Rumors have been circulating for weeks that tech megacorporation Google has achieved quantum supremacy, meaning it’s used an experimental quantum computer to perform a calculation significantly faster than a regular binary computer.
In a mysterious paper spotted by the Financial Times on NASA’s Technical Reports Server in September, Google researchers claimed to have beaten a supercomputer by a wide margin. But the paper was quickly deleted, prompting much debate about the claim’s validity.
And that brings us to today, when Google officially published the paper in the prestigious journal Nature. In it, Google claims its Sycamore quantum computer has completed a random number generation-related calculation in just 200 seconds — a task that would take the world’s most powerful supercomputer 10,000 years, according to the tech giant.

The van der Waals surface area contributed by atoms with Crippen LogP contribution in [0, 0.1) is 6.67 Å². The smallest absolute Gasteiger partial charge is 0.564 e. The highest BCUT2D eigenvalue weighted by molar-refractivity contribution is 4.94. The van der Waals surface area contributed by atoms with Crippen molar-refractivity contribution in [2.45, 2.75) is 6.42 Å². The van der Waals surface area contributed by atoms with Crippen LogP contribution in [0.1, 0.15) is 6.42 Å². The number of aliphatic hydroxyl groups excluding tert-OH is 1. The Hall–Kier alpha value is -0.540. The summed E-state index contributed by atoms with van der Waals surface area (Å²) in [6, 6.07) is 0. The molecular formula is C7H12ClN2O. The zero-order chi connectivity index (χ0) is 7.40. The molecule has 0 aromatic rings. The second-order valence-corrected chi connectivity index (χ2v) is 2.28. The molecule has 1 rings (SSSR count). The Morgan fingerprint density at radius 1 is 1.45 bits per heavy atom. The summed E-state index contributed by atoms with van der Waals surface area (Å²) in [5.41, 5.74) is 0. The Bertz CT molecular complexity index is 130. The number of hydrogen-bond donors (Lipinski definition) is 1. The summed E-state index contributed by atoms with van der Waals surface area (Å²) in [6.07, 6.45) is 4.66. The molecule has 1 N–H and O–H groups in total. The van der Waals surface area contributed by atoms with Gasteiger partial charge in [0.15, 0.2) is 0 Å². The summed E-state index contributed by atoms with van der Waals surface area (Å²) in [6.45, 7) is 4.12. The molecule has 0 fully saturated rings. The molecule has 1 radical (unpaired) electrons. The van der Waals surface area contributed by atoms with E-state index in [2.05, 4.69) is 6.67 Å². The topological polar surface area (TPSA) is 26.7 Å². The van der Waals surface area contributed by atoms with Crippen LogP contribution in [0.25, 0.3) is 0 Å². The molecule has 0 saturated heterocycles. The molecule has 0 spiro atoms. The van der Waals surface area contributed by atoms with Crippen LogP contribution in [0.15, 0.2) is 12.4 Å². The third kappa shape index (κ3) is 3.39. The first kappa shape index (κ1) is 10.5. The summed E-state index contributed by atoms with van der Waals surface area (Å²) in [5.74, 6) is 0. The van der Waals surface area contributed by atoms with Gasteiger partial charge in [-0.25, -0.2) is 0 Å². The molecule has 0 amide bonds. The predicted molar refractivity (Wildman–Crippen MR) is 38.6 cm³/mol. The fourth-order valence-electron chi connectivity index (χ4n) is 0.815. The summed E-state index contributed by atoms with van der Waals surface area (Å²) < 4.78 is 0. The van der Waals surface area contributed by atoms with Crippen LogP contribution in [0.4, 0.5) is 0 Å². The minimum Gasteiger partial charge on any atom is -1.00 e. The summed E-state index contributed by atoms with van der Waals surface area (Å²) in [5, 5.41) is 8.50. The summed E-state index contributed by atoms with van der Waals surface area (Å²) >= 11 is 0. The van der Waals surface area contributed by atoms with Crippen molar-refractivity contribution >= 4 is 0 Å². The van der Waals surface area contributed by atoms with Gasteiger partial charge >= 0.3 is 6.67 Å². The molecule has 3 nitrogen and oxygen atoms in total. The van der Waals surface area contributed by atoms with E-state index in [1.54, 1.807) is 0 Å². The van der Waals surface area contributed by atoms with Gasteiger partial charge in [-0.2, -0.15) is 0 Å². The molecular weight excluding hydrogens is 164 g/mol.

Game Over Classical Computers
The megacorp is clearly very proud of its achievement. Google CEO Sundar Pichai even compared it to when the Wright brothers took off on their first plane ride in 1903 in an interview with MIT Technology Review.
Google’s biggest quantum computing competitor, IBM, is griping. In a post published on Monday, IBM argued Google’s showcase didn’t “account for plentiful disk storage” and other optimization methods.
Therefore, “Google’s experiment is an excellent demonstration of the progress in superconducting-based quantum computing,” IBM researchers wrote, but it shouldn’t “be viewed as proof that quantum computers are ‘supreme’ over classical computers.”
READ MORE: Google confirms ‘quantum supremacy’ breakthrough [The Verge]
More on quantum supremacy: Google Claims to Have Achieved “Quantum Supremacy”